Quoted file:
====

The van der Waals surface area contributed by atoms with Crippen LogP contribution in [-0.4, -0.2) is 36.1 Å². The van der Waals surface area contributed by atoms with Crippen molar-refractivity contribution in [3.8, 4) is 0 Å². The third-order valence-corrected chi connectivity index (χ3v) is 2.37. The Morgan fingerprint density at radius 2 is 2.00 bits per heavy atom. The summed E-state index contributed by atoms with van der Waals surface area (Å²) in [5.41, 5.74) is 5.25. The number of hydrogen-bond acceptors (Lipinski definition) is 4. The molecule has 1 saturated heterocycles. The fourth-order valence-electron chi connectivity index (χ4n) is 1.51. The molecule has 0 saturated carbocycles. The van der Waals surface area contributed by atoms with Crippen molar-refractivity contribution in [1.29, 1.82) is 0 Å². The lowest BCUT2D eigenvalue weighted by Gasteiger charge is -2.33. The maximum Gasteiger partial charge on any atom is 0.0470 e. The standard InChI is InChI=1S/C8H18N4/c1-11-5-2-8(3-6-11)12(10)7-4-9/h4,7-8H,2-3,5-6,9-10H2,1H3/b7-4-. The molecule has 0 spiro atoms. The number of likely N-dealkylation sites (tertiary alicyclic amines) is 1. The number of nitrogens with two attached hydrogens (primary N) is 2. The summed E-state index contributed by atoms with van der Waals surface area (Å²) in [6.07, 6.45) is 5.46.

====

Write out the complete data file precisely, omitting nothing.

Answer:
The van der Waals surface area contributed by atoms with Crippen LogP contribution in [-0.4, -0.2) is 36.1 Å². The van der Waals surface area contributed by atoms with Crippen molar-refractivity contribution in [3.8, 4) is 0 Å². The third-order valence-corrected chi connectivity index (χ3v) is 2.37. The Morgan fingerprint density at radius 2 is 2.00 bits per heavy atom. The summed E-state index contributed by atoms with van der Waals surface area (Å²) in [5.41, 5.74) is 5.25. The number of hydrogen-bond acceptors (Lipinski definition) is 4. The molecule has 1 saturated heterocycles. The fourth-order valence-electron chi connectivity index (χ4n) is 1.51. The molecule has 0 saturated carbocycles. The van der Waals surface area contributed by atoms with Crippen molar-refractivity contribution in [1.29, 1.82) is 0 Å². The lowest BCUT2D eigenvalue weighted by Gasteiger charge is -2.33. The maximum Gasteiger partial charge on any atom is 0.0470 e. The standard InChI is InChI=1S/C8H18N4/c1-11-5-2-8(3-6-11)12(10)7-4-9/h4,7-8H,2-3,5-6,9-10H2,1H3/b7-4-. The molecule has 0 spiro atoms. The number of likely N-dealkylation sites (tertiary alicyclic amines) is 1. The number of nitrogens with two attached hydrogens (primary N) is 2. The summed E-state index contributed by atoms with van der Waals surface area (Å²) in [6.07, 6.45) is 5.46.